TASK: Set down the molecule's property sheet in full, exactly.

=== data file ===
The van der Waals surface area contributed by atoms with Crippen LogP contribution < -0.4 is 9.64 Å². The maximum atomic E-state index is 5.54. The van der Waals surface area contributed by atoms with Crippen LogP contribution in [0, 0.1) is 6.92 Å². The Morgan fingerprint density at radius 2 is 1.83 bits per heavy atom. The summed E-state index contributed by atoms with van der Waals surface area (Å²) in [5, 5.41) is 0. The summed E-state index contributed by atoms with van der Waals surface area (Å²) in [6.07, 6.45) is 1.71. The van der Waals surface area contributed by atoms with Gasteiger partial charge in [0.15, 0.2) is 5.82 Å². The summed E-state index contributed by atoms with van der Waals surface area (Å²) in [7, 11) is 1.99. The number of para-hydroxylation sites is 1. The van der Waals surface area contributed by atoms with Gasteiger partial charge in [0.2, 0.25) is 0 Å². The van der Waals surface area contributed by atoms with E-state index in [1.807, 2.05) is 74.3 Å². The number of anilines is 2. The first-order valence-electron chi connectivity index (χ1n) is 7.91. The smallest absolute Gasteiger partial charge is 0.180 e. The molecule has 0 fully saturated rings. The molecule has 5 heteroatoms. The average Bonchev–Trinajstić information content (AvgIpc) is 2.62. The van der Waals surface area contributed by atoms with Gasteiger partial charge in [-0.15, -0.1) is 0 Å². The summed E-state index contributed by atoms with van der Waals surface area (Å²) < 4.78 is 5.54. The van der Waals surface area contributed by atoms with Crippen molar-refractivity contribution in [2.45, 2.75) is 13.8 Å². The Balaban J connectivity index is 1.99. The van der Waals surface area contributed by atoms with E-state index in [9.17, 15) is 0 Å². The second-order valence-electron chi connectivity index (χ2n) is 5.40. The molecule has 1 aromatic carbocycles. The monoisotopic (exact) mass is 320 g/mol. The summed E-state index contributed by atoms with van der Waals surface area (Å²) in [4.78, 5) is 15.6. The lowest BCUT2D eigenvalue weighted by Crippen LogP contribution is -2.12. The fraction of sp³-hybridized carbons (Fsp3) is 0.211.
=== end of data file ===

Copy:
The van der Waals surface area contributed by atoms with Crippen LogP contribution < -0.4 is 9.64 Å². The maximum atomic E-state index is 5.54. The van der Waals surface area contributed by atoms with Crippen LogP contribution in [0, 0.1) is 6.92 Å². The Morgan fingerprint density at radius 2 is 1.83 bits per heavy atom. The summed E-state index contributed by atoms with van der Waals surface area (Å²) in [5, 5.41) is 0. The summed E-state index contributed by atoms with van der Waals surface area (Å²) in [6.07, 6.45) is 1.71. The van der Waals surface area contributed by atoms with Gasteiger partial charge in [0.15, 0.2) is 5.82 Å². The summed E-state index contributed by atoms with van der Waals surface area (Å²) in [7, 11) is 1.99. The number of para-hydroxylation sites is 1. The van der Waals surface area contributed by atoms with Gasteiger partial charge in [0.2, 0.25) is 0 Å². The van der Waals surface area contributed by atoms with E-state index in [1.807, 2.05) is 74.3 Å². The number of anilines is 2. The first-order valence-electron chi connectivity index (χ1n) is 7.91. The smallest absolute Gasteiger partial charge is 0.180 e. The molecule has 0 fully saturated rings. The molecule has 5 heteroatoms. The average Bonchev–Trinajstić information content (AvgIpc) is 2.62. The van der Waals surface area contributed by atoms with Gasteiger partial charge in [-0.15, -0.1) is 0 Å². The summed E-state index contributed by atoms with van der Waals surface area (Å²) < 4.78 is 5.54. The van der Waals surface area contributed by atoms with Crippen molar-refractivity contribution in [2.45, 2.75) is 13.8 Å². The Balaban J connectivity index is 1.99. The van der Waals surface area contributed by atoms with E-state index in [9.17, 15) is 0 Å². The second-order valence-electron chi connectivity index (χ2n) is 5.40. The molecule has 1 aromatic carbocycles. The monoisotopic (exact) mass is 320 g/mol. The summed E-state index contributed by atoms with van der Waals surface area (Å²) in [4.78, 5) is 15.6. The lowest BCUT2D eigenvalue weighted by Crippen LogP contribution is -2.12. The fraction of sp³-hybridized carbons (Fsp3) is 0.211.